A new California law which goes into effect Jan. 1 is the first of its kind in the nation to prioritize the search for missing black kids and young black women.
On Sunday, Gov. Gavin Newsom (D) signed Senate Bill 673 to create the “Ebony Alert” monitoring system, which will allow the Highway Patrol to activate the alert upon request from local law enforcement when black youth, or women, go missing in an area. The Ebony Alert system will utilize electronic highway signs, and encourages authorities to use social media, TV, radio and other systems to spread word when a black child (or woman!) goes missing, NBC News reports.
The Ebony Alert will be used for missing black people between the ages of 12 and 25.
What about Asian, Hispanic and white kids?
— Elon Musk (@elonmusk) October 11, 2023
“Data shows that Black and brown, our indigenous brothers and sisters, when they go missing there’s very rarely the type of media attention, let alone AMBER alerts and police resources that we see with our white counterparts,” state Sen. Steven Bradford (D), who created the legislation, told NBC News earlier this year, adding “We feel it’s well beyond time that we dedicate something specifically to help bring these young women and girls back home because they’re missed and loved just as much as their counterparts are.”
About 141,000 Black children under the age of 18 went missing in 2022, and Black women over 21 accounted for nearly 16,500 missing persons cases that year, according to the most recent data from the National Crime Information Center. More than 30,000 Black people in the U.S. remained missing at the end of 2022, according to the center. Although about 38% of the people who went missing i in 2022 were Black, according to the Black and Missing Foundation, missing Black people are less likely than white people to have their stories highlighted in the media. Also, missing persons cases for Black people remain open longer than those for white people. Derrica Wilson, co-founder of the foundation, told CNN that a majority of the 6,000 cases of missing Black people in her database remain unsolved. -NBC News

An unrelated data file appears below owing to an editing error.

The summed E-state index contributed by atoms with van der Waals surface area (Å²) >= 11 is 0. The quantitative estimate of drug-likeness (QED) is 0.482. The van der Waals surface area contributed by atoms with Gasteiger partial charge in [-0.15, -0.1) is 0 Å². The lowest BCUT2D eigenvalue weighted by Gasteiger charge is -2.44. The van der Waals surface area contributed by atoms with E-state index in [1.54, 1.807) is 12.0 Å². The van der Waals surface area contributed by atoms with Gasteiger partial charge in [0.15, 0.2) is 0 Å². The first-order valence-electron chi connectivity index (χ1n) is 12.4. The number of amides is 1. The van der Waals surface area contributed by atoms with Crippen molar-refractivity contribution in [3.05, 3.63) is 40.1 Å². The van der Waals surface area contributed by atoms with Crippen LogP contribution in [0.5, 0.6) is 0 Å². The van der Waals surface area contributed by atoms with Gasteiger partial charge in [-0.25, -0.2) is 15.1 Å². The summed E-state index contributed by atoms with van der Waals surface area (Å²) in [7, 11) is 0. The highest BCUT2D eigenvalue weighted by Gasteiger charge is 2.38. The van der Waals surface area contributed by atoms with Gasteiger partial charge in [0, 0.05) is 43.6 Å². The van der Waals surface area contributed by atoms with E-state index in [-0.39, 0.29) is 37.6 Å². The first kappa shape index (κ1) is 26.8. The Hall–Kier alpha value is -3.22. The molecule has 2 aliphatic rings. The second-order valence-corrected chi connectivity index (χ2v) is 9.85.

The state’s Amber Alert system, meanwhile, requires that a victim be under the age of 17 or have a proven disability, and authorities must have a reason to believe they’re in danger. Alerts can’t be used for custody battles or runaways.
The problem, according to the report, is that missing black kids are usually classified as runaways – and therefore don’t qualify for Amber Alerts.
“Something’s better than nothing,” said Bradford. “Whether the Amber alert or an Ebony Alert is going to be 100% effective, we don’t go with that false illusion or belief. But it’s better than not doing anything at all.”